When colleagues or coworkers are retiring, a brilliant way to mark the occasion is with great retirement gifts. It’s not considered mandatory, but is a good way to celebrate a person’s working life. The best retirement gifts don’t need to be elaborate, extravagant or expensive. But they should convey your feelings of appreciation, and express how much you’ve enjoyed working with them, however long it’s been. When it’s a friend or family member that’s retiring, giving retirement gifts is a good way to show how proud you are of all the retiree has done. Adding a touch of personalization is a great way to make even the most common of gifts more special. Most retirement gifts lend themselves well to personalization, adding a name, the date of their retirement, or a message that says thanks for all her hard work will make a gift truly unique.




The $1,625,000 Watch

I love it when watch enthusiasts on a budget have excellent options produced with their needs in mind. The Bulova Moon Watch is an Omega Speedmaster for millennials or anyone who wants a cool historic-looking tool watch but can’t afford several thousand dollars for a serious mechanical timepiece. Better yet, the Bulova Moon Watch isn’t just trying to be a fashion statement inspired by watches that went to the moon, it is, in fact, directly inspired by an actual Bulova watch that did go to the moon.


News of the Bulova Moon Watch came to me late in 2015, but I wanted to wait and see the timepiece hands-on before making any conclusions about this good-looking monochromatic tool-style timepiece. In fact, if the Bulova Moon Watch were made today as a novel model, it would serve equally well as a tool-timepiece for those who needed a high-legibility, high-accuracy instrument.


The story of the Bulova Moon Watch began with a specially designed one-of-a-kind Bulova gifted to NASA Apollo Mission astronaut Dave Scott in the late 1960s or early 1970s. Dave Scott took the unique Bulova watch gifted to him by the brand with him on the 1971 Apollo 15 mission to the Moon. At the time, astronauts had government-issued Omega Speedmaster watches. The mere fact that astronauts had Omega Speedmaster watches was not without controversy, as Omega was a Swiss watch brand and certain people in the US believed that the astronauts should be wearing an American watch (at the time, Bulova was a fully American company).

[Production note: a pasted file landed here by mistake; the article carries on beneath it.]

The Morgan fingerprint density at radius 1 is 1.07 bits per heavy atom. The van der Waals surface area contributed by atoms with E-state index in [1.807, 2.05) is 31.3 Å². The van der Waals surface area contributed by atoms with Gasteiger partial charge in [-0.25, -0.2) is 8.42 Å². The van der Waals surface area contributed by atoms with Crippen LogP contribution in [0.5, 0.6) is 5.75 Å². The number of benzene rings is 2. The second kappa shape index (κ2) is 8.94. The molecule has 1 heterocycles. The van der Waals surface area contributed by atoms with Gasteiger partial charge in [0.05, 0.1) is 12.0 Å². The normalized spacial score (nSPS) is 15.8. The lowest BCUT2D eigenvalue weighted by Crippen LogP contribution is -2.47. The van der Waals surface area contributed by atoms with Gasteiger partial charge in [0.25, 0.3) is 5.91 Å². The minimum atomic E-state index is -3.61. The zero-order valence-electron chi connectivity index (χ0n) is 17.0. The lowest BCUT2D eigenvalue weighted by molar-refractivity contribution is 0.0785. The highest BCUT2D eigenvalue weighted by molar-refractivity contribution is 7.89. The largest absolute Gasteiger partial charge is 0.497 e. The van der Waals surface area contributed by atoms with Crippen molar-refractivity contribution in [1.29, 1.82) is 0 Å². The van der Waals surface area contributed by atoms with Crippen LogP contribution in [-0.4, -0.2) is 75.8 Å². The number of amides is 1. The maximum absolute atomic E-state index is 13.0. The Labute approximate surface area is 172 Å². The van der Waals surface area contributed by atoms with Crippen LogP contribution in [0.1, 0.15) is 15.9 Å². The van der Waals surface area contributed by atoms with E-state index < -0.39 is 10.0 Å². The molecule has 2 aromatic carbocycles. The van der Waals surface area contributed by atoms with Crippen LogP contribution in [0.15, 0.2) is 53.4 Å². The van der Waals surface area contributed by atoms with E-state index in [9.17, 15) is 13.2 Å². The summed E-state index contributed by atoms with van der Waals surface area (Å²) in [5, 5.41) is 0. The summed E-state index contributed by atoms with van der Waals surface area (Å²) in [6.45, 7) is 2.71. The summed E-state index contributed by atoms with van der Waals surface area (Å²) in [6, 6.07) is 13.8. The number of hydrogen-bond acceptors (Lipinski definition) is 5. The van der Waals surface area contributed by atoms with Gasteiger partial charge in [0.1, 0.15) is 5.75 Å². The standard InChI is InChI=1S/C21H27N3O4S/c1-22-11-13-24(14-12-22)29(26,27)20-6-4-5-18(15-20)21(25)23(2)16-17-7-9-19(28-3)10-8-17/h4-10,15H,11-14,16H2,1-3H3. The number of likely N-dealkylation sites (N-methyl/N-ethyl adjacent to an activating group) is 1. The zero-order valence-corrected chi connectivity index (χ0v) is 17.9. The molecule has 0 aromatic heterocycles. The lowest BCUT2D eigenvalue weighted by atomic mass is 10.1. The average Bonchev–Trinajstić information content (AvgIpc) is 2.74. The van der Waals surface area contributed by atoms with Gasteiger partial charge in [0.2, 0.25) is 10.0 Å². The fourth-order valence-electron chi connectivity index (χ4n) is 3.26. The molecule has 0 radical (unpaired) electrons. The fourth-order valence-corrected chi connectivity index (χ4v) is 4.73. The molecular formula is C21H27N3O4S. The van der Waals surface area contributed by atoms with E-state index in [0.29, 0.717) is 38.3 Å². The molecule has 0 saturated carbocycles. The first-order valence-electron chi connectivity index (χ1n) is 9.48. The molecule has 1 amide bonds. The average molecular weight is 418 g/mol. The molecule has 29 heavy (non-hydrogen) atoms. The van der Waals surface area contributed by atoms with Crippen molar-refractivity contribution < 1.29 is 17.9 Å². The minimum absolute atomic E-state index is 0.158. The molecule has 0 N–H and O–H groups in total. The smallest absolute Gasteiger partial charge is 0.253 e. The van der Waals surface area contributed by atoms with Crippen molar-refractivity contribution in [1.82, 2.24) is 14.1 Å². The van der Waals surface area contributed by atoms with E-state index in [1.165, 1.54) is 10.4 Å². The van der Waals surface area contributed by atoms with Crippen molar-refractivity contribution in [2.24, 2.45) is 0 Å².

As the story goes, Dave Scott’s Speedmaster became damaged and the front crystal popped off, which necessitated he wear his back-up Bulova. Colonel Scott went on to walk on the Moon’s surface and was the first person to operate a lunar rover vehicle. One his wrist at the time was reportedly the Bulova watch. After the Apollo 15 mission, the Bulova watch – as it was Scott’s personal property – remained his personal possession for many years. In 2015, Scott himself decided to auction off the Bulova watch, along with a few other items he had on the Apollo 15 mission with him. The price achieved for Dave Scott’s “Bulova moon watch” was a staggering $1,625,000 in late 2015.

Dave Scott's Original Moon Watch

Dave Scott’s Original Bulova Moon Watch

Bulova then took the opportunity to recreate this timepiece as a production model for modern audiences. Larger than the original and using a high-precision quartz movement, the Bulova Moon Watch of 2016 isn’t really a “re-issue” of the late-1960s watch as has been reported, but rather a modern timepiece inspired by the classic design. In a roughly 44mm-wide steel case, the Bulova Moon Watch is very attractive in person with a gracefully curved case and distinctive, easy-to-operate chronograph pushers. If the Bulova Moon Watch looks a lot like a Speedmaster, then all you need to do is look at the original and realize that Bulova was really just building the original watch off the specs NASA had indicated for watches meant to travel in space with astronauts.